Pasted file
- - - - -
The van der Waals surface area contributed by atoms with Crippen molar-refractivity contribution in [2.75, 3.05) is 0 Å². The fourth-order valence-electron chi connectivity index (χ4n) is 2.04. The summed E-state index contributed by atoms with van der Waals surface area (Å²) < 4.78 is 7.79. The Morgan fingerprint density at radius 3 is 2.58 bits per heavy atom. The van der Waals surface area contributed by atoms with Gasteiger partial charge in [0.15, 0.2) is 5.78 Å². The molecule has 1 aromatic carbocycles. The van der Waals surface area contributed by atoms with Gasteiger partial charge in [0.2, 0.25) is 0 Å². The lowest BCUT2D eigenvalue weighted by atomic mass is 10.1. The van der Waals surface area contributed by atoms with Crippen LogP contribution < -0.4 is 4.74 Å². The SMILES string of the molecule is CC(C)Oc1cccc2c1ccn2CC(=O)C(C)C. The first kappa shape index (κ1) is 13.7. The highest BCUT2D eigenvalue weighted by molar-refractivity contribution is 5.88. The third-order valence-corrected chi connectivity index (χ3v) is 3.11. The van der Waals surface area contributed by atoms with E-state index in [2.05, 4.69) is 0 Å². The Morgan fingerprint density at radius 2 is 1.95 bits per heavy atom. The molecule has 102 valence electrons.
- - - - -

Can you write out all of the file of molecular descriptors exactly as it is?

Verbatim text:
The van der Waals surface area contributed by atoms with Crippen molar-refractivity contribution in [2.75, 3.05) is 0 Å². The fourth-order valence-electron chi connectivity index (χ4n) is 2.04. The summed E-state index contributed by atoms with van der Waals surface area (Å²) < 4.78 is 7.79. The Morgan fingerprint density at radius 3 is 2.58 bits per heavy atom. The van der Waals surface area contributed by atoms with Gasteiger partial charge in [0.15, 0.2) is 5.78 Å². The molecule has 1 aromatic carbocycles. The van der Waals surface area contributed by atoms with Gasteiger partial charge in [0.2, 0.25) is 0 Å². The lowest BCUT2D eigenvalue weighted by atomic mass is 10.1. The van der Waals surface area contributed by atoms with Crippen LogP contribution < -0.4 is 4.74 Å². The SMILES string of the molecule is CC(C)Oc1cccc2c1ccn2CC(=O)C(C)C. The first kappa shape index (κ1) is 13.7. The highest BCUT2D eigenvalue weighted by molar-refractivity contribution is 5.88. The third-order valence-corrected chi connectivity index (χ3v) is 3.11. The van der Waals surface area contributed by atoms with E-state index in [2.05, 4.69) is 0 Å². The Morgan fingerprint density at radius 2 is 1.95 bits per heavy atom. The molecule has 102 valence electrons.